Why Lease

"It is the use of equipment, not ownership, that produces profits."
This quote is the essential idea behind leasing. Leasing affords most of the benefits of ownership without the commitment of substantial amounts of capital to equipment or technologies.

The Benefits

Conserves Working Capital

Leasing normally provides 100% financing without large cash outlay for deposits or down payments. This allows you to use your working capital to conduct that part of your business that returns measures profits.

Offers an Additional Credit Source

Provides a new source of funds, often enlarging the pool of capital available to your company, which can be particularly attractive during periods of expansion or when "tight" money conditions exist.

Hedge Against Inflation

Leasing costs remain the same over the life of the agreement no matter how much prices rise.

Level Payments

Level payments permit rental expense to match cash generated from revenue producing equipment.

Cost of Acquisition can be Amortized

Most costs incurred in acquiring equipment can be structured into the lease and amortized over the life of the lease. These costs include shipping charges, interest charges on advance payments, sales or use tax and installation costs. Such charges are usually not financed under alternative methods of equipment financing.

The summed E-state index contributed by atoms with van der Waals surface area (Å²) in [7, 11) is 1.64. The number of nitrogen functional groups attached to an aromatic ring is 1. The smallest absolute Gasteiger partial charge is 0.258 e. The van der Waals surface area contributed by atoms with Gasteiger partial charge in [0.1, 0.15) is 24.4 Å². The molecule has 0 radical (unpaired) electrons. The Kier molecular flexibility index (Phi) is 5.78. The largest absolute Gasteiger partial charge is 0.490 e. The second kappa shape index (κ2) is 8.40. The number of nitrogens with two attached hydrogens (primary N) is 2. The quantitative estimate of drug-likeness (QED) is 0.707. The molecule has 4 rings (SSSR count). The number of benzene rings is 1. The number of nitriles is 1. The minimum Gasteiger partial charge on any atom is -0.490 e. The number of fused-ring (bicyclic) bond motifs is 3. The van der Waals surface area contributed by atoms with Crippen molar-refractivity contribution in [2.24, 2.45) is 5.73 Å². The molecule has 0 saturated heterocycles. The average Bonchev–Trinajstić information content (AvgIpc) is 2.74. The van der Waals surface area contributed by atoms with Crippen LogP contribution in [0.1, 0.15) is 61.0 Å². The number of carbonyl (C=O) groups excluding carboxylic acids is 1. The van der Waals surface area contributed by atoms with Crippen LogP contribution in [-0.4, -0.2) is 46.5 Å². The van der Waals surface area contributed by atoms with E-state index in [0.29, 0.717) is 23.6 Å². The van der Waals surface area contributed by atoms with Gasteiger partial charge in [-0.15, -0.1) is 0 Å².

Leasing allows you to "Trade-Up" to new equipment and take advantage of new technology.

Simplifies Expanding and Replacing Equipment

When future needs arrive, because of growth or expansion, the lease can be designed to just add these requirements on another schedule.

Save on Taxes

Lease Payments may come out of current income or before-tax dollars, not from after-tax profits. Rental payments may be treated as tax deductible expenses.


Provides flexibility with regards to amounts financed, payment structures and other terms that meet your specific funding needs.

Preserves Credit Lines

Avoids use of bank credit lines, conserving borrowing capacity for financing inventory, accounts receivable and other short term needs.

Budget Limitations

Acquisition of equipment not contemplated by a capital expenditure budget can sometimes be accomplished through use of a lease, with lease payments structured to be classified as an operating expense.


Avoids working capital, new worth, divided and other restrictions, common to most other types of intermediate and long-term financing.

Industrial Revenue Bond Limits

Where costs of plant and equipment expected to be financed by industrial revenue bonds exceed statutory limits, equipment can often be acquired through a lease to keep the project within bond limits.


Leasing is often more convenient than alternative means of financing. Documentation is usually simpler and more flexible than other sources of capital, such as debt and equity.